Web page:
SRM DRIVE SYSTEM WITH CURRENT FEEDBACK LOOP

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CHAPTER 2 SRM DRIVE SYSTEM WITH CURRENT FEEDBACK LOOP

Operating Principle of the Switched Reluctance Motor

Switched Reluctance Motor is an electric motor in which the torque is produced by the tendency of its moveable part shifting to a position where the inductance of the excited winding is maximized [10]. Both stator and rotor of the SRM have salient poles, but no winding on the rotor. The number of poles on the stator is usually unequal to the number on the rotor to avoid the eventuality of the rotor being in a state of producing no initial torque, which occurs when all the rotor poles are locked in with the stator poles. The winding on the stator is wound on the opposite poles and connected in series or parallel to consist a number of electrically separate circuit or phases. These phase windings can be excited separately or together depending on the control scheme. Fig. 2.1 shows the cross-section of a 12/8 SRM motor, which has 12 stators and 8 rotors. This is a three-phase motor, each phase comprises three coils wound on opposite poles.
The mechanical movement of SRM is achieved by exciting each phase in a sequence that depends on the direction of movement. For example, if the clockwise rotation is desired, each phase is energized in the a-b-c sequence. For counterclockwise rotation, the reverse sequence is executed. During the movement, there are three relative positions between the stator and rotor. The first one is so called unaligned position; the second one is the intermediate position; and the third one is the aligned position. When any pair of the rotor poles is exactly aligned with stator poles of a particular phase, that phase is said to be in an aligned position. Similarly, if the inter-polar axis of the rotor is aligned with the stator poles of a particular phase, that phase is said to be in an unaligned position. The position between the aligned and unaligned position is called the intermediate position.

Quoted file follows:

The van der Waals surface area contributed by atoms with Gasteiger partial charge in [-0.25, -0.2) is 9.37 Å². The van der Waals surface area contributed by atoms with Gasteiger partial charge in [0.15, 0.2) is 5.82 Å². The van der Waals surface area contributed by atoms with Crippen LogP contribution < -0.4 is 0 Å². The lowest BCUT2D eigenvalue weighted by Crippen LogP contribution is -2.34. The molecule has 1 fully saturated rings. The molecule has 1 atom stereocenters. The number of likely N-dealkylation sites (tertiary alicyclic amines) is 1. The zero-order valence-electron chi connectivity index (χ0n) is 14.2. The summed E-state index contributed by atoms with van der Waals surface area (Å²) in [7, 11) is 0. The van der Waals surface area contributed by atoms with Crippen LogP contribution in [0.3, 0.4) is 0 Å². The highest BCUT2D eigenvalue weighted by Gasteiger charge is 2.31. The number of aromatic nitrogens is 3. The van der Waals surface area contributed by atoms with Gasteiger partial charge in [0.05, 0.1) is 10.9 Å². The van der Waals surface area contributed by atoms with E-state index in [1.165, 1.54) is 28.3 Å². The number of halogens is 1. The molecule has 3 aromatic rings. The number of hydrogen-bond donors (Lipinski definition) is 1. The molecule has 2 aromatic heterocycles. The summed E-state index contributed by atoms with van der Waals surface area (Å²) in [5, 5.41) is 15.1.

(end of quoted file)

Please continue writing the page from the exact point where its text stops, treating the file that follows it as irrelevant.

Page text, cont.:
The inductance of each phase varies widely with both the rotor position and phase current. Fig. 2.2 indicates that the inductance of each phase in 12/8 SRM varies with the rotor position. Each curve is repeated in a period of τ = 2Nrπ . Nr is the number of the rotor poles. The motor used in this project has eight rotor poles, thus each phase inductance repeats in 45 mechanical degrees.
The inductance of each phase varies from minimum value Lu0 to maximum value La0 when the rotor position changes from unaligned position to aligned position.
In the unaligned position, the phase inductance reaches the minimum value Lu0 because the magnetic reluctance of the flux path is lowest. When the rotor is in the aligned position, the magnetic reluctance of the flux path is highest; as a result, the phase inductance reaches the maximum value La0.
There are two operation modes with the SRM. One is the motoring mode; another is the generating mode. When current flows in a phase, the torque is always produced to pull the rotor to the aligned position no matter the direction of the phase current. So, the torque for the motoring mode can be produced between the unaligned and aligned positions. In other words, the positive torque can be produced during the inductance-increasing period. For the motoring mode, when the phase current is firing in a particular sequence, the rotor should move in the desired direction. When the motor operates in the generating mode, the negative torque can be produced during the inductance-decreasing period.
The SRM makes use of the basic electromagnetic principle that converts electric energy to the mechanical energy. However, not all the energy provided by the power supply is converted to the mechanical work. Some of them are stored in the magnetic field during the “fluxing” process, and then returned to the power supply during “de-fluxing” period. Fig. 2.3 shows the energy conversion loop during one “fluxing” and “de-fluxing” cycle [10].